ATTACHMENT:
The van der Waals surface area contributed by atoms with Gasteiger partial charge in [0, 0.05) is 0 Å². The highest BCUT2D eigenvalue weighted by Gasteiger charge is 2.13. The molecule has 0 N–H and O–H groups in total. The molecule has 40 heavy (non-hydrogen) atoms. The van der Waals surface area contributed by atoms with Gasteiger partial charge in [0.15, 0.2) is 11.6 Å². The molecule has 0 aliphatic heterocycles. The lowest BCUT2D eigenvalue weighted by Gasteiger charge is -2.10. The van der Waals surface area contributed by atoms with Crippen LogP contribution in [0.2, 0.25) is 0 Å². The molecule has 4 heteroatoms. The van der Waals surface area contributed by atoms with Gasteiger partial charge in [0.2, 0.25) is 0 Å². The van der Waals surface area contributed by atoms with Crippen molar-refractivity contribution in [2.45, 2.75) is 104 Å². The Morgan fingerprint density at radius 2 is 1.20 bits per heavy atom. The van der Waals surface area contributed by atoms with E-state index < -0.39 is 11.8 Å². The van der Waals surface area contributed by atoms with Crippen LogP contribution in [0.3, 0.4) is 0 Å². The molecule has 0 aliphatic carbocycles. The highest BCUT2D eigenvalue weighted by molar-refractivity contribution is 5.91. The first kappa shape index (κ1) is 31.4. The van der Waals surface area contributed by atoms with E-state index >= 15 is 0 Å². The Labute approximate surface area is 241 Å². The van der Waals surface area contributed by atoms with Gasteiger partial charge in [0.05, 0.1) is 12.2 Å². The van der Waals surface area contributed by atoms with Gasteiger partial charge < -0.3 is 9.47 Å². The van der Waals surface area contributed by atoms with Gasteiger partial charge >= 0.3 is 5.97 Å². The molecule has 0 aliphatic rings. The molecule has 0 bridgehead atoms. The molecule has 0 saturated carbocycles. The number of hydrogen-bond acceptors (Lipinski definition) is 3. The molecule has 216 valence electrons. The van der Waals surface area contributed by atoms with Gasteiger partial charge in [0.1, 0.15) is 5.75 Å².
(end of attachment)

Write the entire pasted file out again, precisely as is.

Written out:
The van der Waals surface area contributed by atoms with Gasteiger partial charge in [0, 0.05) is 0 Å². The highest BCUT2D eigenvalue weighted by Gasteiger charge is 2.13. The molecule has 0 N–H and O–H groups in total. The molecule has 40 heavy (non-hydrogen) atoms. The van der Waals surface area contributed by atoms with Gasteiger partial charge in [0.15, 0.2) is 11.6 Å². The molecule has 0 aliphatic heterocycles. The lowest BCUT2D eigenvalue weighted by Gasteiger charge is -2.10. The van der Waals surface area contributed by atoms with Crippen LogP contribution in [0.2, 0.25) is 0 Å². The molecule has 4 heteroatoms. The van der Waals surface area contributed by atoms with Gasteiger partial charge in [0.2, 0.25) is 0 Å². The van der Waals surface area contributed by atoms with Crippen molar-refractivity contribution in [2.45, 2.75) is 104 Å². The Morgan fingerprint density at radius 2 is 1.20 bits per heavy atom. The van der Waals surface area contributed by atoms with E-state index < -0.39 is 11.8 Å². The van der Waals surface area contributed by atoms with Crippen LogP contribution in [0.3, 0.4) is 0 Å². The molecule has 0 aliphatic carbocycles. The highest BCUT2D eigenvalue weighted by molar-refractivity contribution is 5.91. The first kappa shape index (κ1) is 31.4. The van der Waals surface area contributed by atoms with E-state index >= 15 is 0 Å². The Labute approximate surface area is 241 Å². The van der Waals surface area contributed by atoms with Gasteiger partial charge in [0.05, 0.1) is 12.2 Å². The van der Waals surface area contributed by atoms with Gasteiger partial charge < -0.3 is 9.47 Å². The van der Waals surface area contributed by atoms with Gasteiger partial charge >= 0.3 is 5.97 Å². The molecule has 0 aliphatic rings. The molecule has 0 bridgehead atoms. The molecule has 0 saturated carbocycles. The number of hydrogen-bond acceptors (Lipinski definition) is 3. The molecule has 216 valence electrons. The van der Waals surface area contributed by atoms with Gasteiger partial charge in [0.1, 0.15) is 5.75 Å².